Our society has brainwashed many of us into thinking that relationships are not real relationships until there’s been some lovey-dovey going on…some smoochy-woochy. But honestly, a physical part of the relationship is completely unneeded in order to experience relational unity. Even martially, a physical relationship is a bonus and is never indicated in Scripture to be absolutely essential to making a marriage work. There are plenty of marriages that do just fine with out sexual intimacy for whatever reasons – physical issues, etc. So, can we just de-escalate all the hype relating to the physical aspect of the relationship?
In today’s society it would be unheard of to refuse to have a physical relationship till marriage. Completely unheard of. You would be considered a freak if you had didn’t have some aspect of a physical relationship pre-marriage. But really? Is that what we have come to in our Christian culture?
As you guys are well aware, beginning a physical relationship only to slam the brakes on at some point in the future takes an incredible amount of self-control. The dangers far out weigh the benefits of a pre-marital physical relationship.
In the Bible, the physical relationship between a man and a woman is elevated and honoured by God – but only in the confines of marriage. I can’t think of one Biblical example of physical intimacy outside of marriage that the Bible celebrated and condoned. This treads somewhat into the ‘property’ mentality of dating, but in dating we have been taught that you are expected to participate in a physical relationship. The Bible would say “No way!”. The Bible only gives physical rights to a married couple:
“The wife does not have authority over her own body, but the husband does; and likewise also the husband does not have authority over his own body, but the wife does.” 1 Cor. 7:4
So, in a friendship, remember you have no physical “rights” and that it’s safest to leave most forms of physical contact until after you say “I Do”.
3. When you start to ‘date’ someone they become your property
Isn’t it amazing how exclusive people get when they start dating? You can be in an entire circle of friends all socializing and having a good time – but the moment two people start making googully eyes at each other – WHOMP – they’re together and all other relationships tend to drift into another world. That’s because we have been brainwashed to believe that dating relationships are all about me and my desires and my wants. When it comes to dating, we check selflessness at the door and we only want to focus on what ‘I’ want, and typically what ‘I’ want is the total attention of that guy or that girl. So, if someone happens to spend time with your special someone, or happens to speak really well of your special someone, we get into landlord mode and we say “That’s mine – hands off.” How dare we? That person does not belong to you – and you have no right to that person.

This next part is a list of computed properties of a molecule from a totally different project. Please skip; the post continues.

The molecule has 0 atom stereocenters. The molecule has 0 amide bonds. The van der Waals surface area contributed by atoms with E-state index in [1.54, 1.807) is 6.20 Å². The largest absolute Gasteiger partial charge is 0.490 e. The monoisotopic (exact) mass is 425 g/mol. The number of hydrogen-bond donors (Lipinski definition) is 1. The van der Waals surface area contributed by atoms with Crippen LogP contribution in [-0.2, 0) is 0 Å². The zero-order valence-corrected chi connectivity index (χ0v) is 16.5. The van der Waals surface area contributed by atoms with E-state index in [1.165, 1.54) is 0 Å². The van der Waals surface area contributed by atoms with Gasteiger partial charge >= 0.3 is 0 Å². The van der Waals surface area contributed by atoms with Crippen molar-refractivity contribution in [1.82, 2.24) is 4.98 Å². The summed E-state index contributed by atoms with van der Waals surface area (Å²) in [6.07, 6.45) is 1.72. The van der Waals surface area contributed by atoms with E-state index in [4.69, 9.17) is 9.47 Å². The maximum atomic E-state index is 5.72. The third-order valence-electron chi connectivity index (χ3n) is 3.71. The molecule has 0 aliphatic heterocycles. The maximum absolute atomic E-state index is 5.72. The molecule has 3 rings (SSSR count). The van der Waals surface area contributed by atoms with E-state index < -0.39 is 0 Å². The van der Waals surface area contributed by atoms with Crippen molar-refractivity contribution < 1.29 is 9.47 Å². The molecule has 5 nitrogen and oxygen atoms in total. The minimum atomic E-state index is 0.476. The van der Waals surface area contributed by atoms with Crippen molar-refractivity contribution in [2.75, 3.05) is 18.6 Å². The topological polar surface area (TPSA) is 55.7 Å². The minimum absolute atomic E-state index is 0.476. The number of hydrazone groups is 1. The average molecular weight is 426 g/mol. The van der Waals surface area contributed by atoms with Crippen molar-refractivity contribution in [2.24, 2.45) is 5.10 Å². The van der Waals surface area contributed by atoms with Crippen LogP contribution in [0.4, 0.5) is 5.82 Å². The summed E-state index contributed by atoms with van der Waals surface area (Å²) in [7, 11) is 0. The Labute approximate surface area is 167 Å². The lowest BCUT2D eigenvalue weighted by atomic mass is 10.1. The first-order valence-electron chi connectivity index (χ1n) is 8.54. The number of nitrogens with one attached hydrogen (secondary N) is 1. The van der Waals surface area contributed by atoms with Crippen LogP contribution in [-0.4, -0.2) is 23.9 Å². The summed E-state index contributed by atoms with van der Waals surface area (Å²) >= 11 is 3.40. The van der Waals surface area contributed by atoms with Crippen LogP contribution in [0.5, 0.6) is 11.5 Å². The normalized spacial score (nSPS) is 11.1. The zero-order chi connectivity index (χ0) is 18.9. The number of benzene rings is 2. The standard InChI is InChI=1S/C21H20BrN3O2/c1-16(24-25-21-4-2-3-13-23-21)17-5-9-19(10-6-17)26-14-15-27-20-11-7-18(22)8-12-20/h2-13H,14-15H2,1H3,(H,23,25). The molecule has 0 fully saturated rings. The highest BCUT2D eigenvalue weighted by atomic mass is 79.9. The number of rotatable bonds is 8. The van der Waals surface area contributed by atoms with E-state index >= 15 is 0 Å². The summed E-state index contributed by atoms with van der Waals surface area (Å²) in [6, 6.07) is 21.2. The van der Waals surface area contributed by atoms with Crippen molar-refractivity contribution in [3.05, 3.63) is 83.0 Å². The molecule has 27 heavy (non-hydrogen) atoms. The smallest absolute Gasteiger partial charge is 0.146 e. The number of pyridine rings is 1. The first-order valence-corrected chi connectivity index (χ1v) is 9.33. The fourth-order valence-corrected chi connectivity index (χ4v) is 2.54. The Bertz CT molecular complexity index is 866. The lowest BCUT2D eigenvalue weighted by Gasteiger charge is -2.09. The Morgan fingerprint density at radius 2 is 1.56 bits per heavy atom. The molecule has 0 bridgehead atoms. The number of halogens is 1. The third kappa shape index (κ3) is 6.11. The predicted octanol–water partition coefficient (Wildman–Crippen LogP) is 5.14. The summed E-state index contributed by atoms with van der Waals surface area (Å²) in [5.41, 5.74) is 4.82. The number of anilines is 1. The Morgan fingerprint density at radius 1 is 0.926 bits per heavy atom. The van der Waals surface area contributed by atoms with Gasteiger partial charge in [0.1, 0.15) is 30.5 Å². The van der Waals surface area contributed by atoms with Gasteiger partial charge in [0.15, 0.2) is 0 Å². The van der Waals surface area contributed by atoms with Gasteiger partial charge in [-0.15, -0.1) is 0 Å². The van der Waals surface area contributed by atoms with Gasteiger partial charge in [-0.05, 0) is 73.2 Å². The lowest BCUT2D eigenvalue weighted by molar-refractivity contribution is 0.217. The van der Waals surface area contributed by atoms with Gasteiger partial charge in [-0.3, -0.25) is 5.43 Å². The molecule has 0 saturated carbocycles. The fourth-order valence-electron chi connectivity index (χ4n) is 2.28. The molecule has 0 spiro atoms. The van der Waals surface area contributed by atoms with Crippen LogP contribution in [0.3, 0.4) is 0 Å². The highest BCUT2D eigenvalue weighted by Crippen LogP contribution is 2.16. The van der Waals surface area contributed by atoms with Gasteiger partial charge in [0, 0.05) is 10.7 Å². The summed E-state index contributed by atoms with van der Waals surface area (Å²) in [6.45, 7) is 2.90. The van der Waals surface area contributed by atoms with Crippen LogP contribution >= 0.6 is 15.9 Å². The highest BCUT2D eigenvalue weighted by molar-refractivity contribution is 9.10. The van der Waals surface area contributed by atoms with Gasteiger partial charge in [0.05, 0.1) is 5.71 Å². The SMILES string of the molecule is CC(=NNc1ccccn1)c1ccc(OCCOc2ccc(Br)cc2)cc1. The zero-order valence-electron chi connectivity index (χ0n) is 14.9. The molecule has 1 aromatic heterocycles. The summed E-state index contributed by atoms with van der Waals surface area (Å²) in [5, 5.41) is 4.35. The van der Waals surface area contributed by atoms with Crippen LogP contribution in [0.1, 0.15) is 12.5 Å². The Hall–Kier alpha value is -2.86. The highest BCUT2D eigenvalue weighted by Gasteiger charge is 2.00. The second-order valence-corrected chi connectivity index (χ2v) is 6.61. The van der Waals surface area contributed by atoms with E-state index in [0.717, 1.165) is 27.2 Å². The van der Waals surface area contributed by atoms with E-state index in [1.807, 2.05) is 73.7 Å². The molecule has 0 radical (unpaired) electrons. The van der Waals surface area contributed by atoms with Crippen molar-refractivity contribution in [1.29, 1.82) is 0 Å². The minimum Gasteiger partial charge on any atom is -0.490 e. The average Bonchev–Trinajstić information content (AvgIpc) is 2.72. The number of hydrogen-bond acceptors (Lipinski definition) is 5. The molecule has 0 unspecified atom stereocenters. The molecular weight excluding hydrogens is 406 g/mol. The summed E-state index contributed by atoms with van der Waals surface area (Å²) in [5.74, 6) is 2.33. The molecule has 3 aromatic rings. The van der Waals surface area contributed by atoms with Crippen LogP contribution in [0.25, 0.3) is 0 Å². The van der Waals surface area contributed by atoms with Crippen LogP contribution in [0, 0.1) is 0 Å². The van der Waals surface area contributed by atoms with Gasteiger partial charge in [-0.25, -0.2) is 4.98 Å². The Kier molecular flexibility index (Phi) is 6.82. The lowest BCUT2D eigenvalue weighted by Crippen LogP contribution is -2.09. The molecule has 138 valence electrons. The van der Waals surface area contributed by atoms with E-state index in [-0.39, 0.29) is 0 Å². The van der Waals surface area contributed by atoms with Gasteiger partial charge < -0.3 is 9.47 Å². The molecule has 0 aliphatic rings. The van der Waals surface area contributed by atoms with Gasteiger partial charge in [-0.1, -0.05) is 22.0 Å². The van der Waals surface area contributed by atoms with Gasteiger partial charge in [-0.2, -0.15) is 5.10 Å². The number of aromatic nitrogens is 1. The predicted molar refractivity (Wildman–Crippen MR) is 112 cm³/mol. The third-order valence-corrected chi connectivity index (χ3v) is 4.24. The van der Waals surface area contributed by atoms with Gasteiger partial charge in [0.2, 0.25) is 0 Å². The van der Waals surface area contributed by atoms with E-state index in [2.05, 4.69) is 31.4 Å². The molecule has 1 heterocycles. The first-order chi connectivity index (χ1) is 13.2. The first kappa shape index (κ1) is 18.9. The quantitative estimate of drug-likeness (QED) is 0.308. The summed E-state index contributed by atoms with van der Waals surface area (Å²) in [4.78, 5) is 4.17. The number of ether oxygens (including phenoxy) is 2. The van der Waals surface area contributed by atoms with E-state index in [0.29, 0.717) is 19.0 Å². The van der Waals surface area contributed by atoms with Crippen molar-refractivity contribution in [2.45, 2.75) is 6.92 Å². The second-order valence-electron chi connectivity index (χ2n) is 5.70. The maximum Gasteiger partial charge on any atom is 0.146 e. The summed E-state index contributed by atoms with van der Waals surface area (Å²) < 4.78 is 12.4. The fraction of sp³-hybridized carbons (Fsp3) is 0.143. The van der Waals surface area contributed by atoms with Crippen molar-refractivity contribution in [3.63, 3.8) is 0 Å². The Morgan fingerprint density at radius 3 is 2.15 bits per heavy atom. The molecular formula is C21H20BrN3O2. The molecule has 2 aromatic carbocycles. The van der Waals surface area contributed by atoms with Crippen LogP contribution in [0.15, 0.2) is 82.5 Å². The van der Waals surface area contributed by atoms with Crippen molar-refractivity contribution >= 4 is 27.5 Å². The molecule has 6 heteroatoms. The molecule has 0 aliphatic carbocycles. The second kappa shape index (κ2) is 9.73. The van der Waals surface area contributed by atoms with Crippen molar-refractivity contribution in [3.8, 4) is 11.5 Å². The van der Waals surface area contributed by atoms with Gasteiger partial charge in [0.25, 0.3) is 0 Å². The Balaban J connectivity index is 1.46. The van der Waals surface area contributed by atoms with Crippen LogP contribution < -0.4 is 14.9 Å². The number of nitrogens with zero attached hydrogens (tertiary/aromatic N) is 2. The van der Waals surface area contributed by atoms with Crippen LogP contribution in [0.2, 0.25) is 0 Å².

This is one of the spin off problems of possessive relationships – or exclusive relationships. We focus on each other and leave all others out.
“What is the source of quarrels and conflicts among you? Is not the source your pleasures that wage war in your members?” James 4:1
So in special relationships – you have an obligation to others to not focus exclusively on one at the exclusion of others.
4. Dating other people too soon after you have dated someone is a big cultural no-no
When I was in high school it was common that you waited 2 weeks (or something like that) after a breakup – some of my friends waited like 2 hours. If someone in a youth group or on campus was dating someone, and they broke up, and one of them went on another date within a couple of days, probably many people would look at that and say “Yikes”. However, there are no rules on this type of thing, and nor should there be! In these situations, I would prefer to listen to the voice of truth and see how truth would give direction. For some people – truth would tell them that their pain from a breakup would require time to sort through that difficulty. For some people – truth would tell them that their desire to quickly get back into another relationship reflects their security in their relationship status instead of their security being in Christ. So, culture cannot define how quickly a person jumps back into dating, but truth certainly can.
“…that, in reference to your former manner of life, you lay aside the old self, which is being corrupted in accordance with the lusts of deceit, and that you be renewed in the spirit of your mind, and put on the new self, which in the likeness of God has been created in righteousness and holiness of the truth.” (NASB ®)
This passage says our new self lives in accordance with ‘truth’ – we don’t live in dishonest patterns of living – we live out the truth. We don’t live like the culture (the old self), we live like children of God. We proceed with decisions when we know the truth of our circumstances – not based on how we’re feeling. Truth dictates how we live – not 2 weeks.